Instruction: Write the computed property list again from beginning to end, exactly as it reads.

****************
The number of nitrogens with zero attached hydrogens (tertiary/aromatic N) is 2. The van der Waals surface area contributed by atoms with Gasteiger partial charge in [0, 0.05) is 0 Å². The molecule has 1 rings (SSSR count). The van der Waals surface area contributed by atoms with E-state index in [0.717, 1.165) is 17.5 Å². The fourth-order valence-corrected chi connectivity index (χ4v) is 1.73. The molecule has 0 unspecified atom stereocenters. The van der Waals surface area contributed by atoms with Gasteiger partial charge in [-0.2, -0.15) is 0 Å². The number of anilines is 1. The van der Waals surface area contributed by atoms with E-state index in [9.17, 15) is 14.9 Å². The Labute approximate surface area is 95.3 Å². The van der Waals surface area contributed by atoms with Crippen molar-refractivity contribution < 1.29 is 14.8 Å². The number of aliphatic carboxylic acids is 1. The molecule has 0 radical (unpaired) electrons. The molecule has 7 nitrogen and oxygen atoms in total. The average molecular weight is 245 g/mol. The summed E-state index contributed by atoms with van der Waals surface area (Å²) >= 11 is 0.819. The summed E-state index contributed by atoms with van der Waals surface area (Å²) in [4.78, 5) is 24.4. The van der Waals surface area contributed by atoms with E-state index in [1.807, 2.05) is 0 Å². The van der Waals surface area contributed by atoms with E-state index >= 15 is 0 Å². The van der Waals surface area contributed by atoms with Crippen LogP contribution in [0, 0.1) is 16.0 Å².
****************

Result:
The number of nitrogens with zero attached hydrogens (tertiary/aromatic N) is 2. The van der Waals surface area contributed by atoms with Gasteiger partial charge in [0, 0.05) is 0 Å². The molecule has 1 rings (SSSR count). The van der Waals surface area contributed by atoms with E-state index in [0.717, 1.165) is 17.5 Å². The fourth-order valence-corrected chi connectivity index (χ4v) is 1.73. The molecule has 0 unspecified atom stereocenters. The van der Waals surface area contributed by atoms with Gasteiger partial charge in [-0.2, -0.15) is 0 Å². The number of anilines is 1. The van der Waals surface area contributed by atoms with E-state index in [9.17, 15) is 14.9 Å². The Labute approximate surface area is 95.3 Å². The van der Waals surface area contributed by atoms with Crippen molar-refractivity contribution < 1.29 is 14.8 Å². The number of aliphatic carboxylic acids is 1. The molecule has 0 radical (unpaired) electrons. The molecule has 7 nitrogen and oxygen atoms in total. The average molecular weight is 245 g/mol. The summed E-state index contributed by atoms with van der Waals surface area (Å²) >= 11 is 0.819. The summed E-state index contributed by atoms with van der Waals surface area (Å²) in [4.78, 5) is 24.4. The van der Waals surface area contributed by atoms with E-state index in [1.807, 2.05) is 0 Å². The van der Waals surface area contributed by atoms with E-state index >= 15 is 0 Å². The van der Waals surface area contributed by atoms with Crippen LogP contribution in [0, 0.1) is 16.0 Å².